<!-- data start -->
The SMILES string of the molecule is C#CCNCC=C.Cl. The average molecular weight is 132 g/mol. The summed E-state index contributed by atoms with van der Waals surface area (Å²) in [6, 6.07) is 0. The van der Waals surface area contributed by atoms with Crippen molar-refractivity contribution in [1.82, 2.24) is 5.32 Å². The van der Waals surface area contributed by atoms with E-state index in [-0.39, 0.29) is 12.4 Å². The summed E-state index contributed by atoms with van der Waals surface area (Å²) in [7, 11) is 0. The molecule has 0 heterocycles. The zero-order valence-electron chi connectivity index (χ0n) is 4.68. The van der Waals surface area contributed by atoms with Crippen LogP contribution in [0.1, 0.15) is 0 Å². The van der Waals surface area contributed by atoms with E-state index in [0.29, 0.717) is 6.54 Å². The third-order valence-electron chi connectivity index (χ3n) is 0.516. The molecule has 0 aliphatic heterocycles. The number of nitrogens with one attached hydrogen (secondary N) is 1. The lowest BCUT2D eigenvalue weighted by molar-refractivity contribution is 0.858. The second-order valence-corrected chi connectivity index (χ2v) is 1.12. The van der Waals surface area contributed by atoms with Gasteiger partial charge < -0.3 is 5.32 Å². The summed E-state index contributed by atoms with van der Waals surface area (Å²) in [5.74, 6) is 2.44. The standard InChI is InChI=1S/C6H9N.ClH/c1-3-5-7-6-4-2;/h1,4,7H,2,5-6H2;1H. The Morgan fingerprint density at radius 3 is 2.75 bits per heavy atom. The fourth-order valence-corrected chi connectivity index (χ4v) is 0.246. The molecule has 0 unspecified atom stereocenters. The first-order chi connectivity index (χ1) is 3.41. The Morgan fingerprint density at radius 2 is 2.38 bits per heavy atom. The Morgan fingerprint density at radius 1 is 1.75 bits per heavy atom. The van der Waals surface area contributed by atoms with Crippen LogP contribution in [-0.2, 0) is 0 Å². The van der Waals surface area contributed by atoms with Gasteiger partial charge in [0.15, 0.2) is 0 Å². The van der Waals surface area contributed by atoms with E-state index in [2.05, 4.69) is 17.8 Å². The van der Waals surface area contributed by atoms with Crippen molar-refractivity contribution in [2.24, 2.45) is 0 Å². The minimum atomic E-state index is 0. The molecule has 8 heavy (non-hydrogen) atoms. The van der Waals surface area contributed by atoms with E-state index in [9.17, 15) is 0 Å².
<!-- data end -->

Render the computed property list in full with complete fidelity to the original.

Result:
The SMILES string of the molecule is C#CCNCC=C.Cl. The average molecular weight is 132 g/mol. The summed E-state index contributed by atoms with van der Waals surface area (Å²) in [6, 6.07) is 0. The van der Waals surface area contributed by atoms with Crippen molar-refractivity contribution in [1.82, 2.24) is 5.32 Å². The van der Waals surface area contributed by atoms with E-state index in [-0.39, 0.29) is 12.4 Å². The summed E-state index contributed by atoms with van der Waals surface area (Å²) in [7, 11) is 0. The molecule has 0 heterocycles. The zero-order valence-electron chi connectivity index (χ0n) is 4.68. The van der Waals surface area contributed by atoms with Crippen LogP contribution in [0.1, 0.15) is 0 Å². The van der Waals surface area contributed by atoms with E-state index in [0.29, 0.717) is 6.54 Å². The third-order valence-electron chi connectivity index (χ3n) is 0.516. The molecule has 0 aliphatic heterocycles. The number of nitrogens with one attached hydrogen (secondary N) is 1. The lowest BCUT2D eigenvalue weighted by molar-refractivity contribution is 0.858. The second-order valence-corrected chi connectivity index (χ2v) is 1.12. The van der Waals surface area contributed by atoms with Gasteiger partial charge < -0.3 is 5.32 Å². The summed E-state index contributed by atoms with van der Waals surface area (Å²) in [5.74, 6) is 2.44. The standard InChI is InChI=1S/C6H9N.ClH/c1-3-5-7-6-4-2;/h1,4,7H,2,5-6H2;1H. The Morgan fingerprint density at radius 3 is 2.75 bits per heavy atom. The fourth-order valence-corrected chi connectivity index (χ4v) is 0.246. The molecule has 0 unspecified atom stereocenters. The first-order chi connectivity index (χ1) is 3.41. The Morgan fingerprint density at radius 2 is 2.38 bits per heavy atom. The Morgan fingerprint density at radius 1 is 1.75 bits per heavy atom. The van der Waals surface area contributed by atoms with Crippen LogP contribution in [-0.2, 0) is 0 Å². The van der Waals surface area contributed by atoms with Gasteiger partial charge in [0.15, 0.2) is 0 Å². The van der Waals surface area contributed by atoms with E-state index in [2.05, 4.69) is 17.8 Å². The van der Waals surface area contributed by atoms with Crippen molar-refractivity contribution in [2.24, 2.45) is 0 Å². The minimum atomic E-state index is 0. The molecule has 8 heavy (non-hydrogen) atoms. The van der Waals surface area contributed by atoms with E-state index in [9.17, 15) is 0 Å².